Despite statistics showing the alarmingly high death rates in the slum areas, it was to be more than a decade later that such drastic measures were finally approved on the Foundling estate, in comparison to the building of model lodging houses on the Bedford estate as early as 1849–1850 (Donald Olsen, Town Planning in London, 2nd edn, 1984)

“The 1870s finally saw the beginning of a vigorous program of demolition and redevelopment, but the initiative came from outside the Foundling Hospital. In the summer of 1872 the St Giles’s Board of Works obtained a legal order for the demolition of the whole of Russell Place and Coram Place. Later that summer the Peabody Trustees applied to purchase the freehold of Coram, Russell, Marchmont, and Chapel places, together with a portion of Little Coram Street. After some hesitation the governors agreed to sell the property for £5400” (Donald Olsen, Town Planning in London, 2nd edn, 1984)

The vestry of St Pancras condemned property in the Colonnade and in Poplar and Compton Places in 1884, buying up the leasehold interests and surrendering them to the Foundling Hospital, although nothing was built on the cleared sites in Compton Place until the late 1890s, and there were still 18 houses whose leases did not expire until 1907 (Donald Olsen, Town Planning in London, 2nd edn, 1984)

Like the Bedford estate, the Foundling Hospital estate had insulated itself by a gate at the end of Heathcote Street and by having few streets going across the estate’s northern boundary (Donald Olsen, Town Planning in London, 2nd edn, 1984)

Boarding houses or let apartments were not allowed in the two showpiece squares until 1892 (Brunswick Square) and 1909 (Mecklenburgh Square) (Donald Olsen, Town Planning in London, 2nd edn, 1984)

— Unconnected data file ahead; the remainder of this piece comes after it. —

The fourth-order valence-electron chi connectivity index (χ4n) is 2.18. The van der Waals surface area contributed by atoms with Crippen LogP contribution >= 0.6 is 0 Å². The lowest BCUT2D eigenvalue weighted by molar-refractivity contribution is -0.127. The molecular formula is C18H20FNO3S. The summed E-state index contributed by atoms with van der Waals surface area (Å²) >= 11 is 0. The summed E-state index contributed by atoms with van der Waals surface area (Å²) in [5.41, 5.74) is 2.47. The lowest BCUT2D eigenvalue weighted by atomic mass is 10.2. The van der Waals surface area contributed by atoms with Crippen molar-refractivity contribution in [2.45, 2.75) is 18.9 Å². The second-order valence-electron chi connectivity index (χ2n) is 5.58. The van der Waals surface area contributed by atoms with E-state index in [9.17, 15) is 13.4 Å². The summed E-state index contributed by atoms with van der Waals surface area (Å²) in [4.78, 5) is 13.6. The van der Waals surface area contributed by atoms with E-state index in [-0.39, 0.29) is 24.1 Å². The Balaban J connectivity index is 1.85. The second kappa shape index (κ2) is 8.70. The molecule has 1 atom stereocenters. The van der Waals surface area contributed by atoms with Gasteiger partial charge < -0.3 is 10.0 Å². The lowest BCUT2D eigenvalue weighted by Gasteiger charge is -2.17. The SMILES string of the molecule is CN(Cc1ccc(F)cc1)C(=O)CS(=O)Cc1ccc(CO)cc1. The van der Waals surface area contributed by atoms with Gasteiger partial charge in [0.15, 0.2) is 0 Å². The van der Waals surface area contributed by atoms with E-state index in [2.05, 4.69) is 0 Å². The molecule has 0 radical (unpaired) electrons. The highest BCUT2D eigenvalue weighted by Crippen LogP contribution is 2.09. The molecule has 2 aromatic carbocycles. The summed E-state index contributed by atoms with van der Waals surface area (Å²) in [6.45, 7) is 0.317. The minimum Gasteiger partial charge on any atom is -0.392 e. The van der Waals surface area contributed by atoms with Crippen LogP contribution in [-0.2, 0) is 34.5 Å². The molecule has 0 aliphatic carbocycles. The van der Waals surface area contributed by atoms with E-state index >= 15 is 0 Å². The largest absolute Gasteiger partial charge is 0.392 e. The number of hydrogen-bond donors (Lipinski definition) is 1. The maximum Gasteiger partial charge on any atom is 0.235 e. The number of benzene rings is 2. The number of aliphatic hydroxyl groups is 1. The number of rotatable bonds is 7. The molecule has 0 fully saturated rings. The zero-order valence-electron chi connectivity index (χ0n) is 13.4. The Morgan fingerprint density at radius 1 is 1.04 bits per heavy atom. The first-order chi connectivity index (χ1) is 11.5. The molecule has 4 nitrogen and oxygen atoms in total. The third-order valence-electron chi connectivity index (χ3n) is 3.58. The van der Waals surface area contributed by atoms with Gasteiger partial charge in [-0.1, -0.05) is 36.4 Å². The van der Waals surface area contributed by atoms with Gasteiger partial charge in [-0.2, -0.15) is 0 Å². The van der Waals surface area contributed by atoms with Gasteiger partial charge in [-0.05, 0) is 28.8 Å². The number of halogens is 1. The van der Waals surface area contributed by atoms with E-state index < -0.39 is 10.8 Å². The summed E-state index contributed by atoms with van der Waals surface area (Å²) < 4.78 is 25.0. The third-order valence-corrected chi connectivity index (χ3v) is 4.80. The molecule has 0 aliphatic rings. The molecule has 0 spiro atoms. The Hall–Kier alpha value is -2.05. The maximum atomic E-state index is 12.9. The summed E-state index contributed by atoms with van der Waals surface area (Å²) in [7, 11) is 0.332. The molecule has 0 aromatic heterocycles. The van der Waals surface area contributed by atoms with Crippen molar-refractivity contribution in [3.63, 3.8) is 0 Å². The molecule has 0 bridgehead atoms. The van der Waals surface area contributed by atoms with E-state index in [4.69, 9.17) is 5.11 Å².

The rental income of the Foundling Hospital estate was over £18,930 by 1897; the entire estate was eventually sold for £1.65 million in 1926 (Donald Olsen, Town Planning in London, 2nd edn, 1984), after an unsuccessful attempt in the early 1920s by the University of London to acquire the site and turn it into a “University Quarter” (The Times, 26 May 1920, 1 October 1920, 7 October 1920)

Another large local institution, Great Ormond Street Hospital, made an equally unsuccessful attempt to take over the site when it was sold

Brunswick Square

It is in the east of Bloomsbury, just west of the Foundling Hospital

It was planned, along with Mecklenburgh Square, after the Foundling Hospital needed money and leased its spare land for housebuilding in 1790

James Burton built this, the earlier of the Squares to be completed, in 1795–1802 (Survey of London, vol. 24, 1952) , but none of these original houses remains

There were fields on the site until this development

It was named after Caroline of Brunswick, wife of the Prince Regent, and later (briefly and controversially) Queen Caroline on his accession as George IV in 1820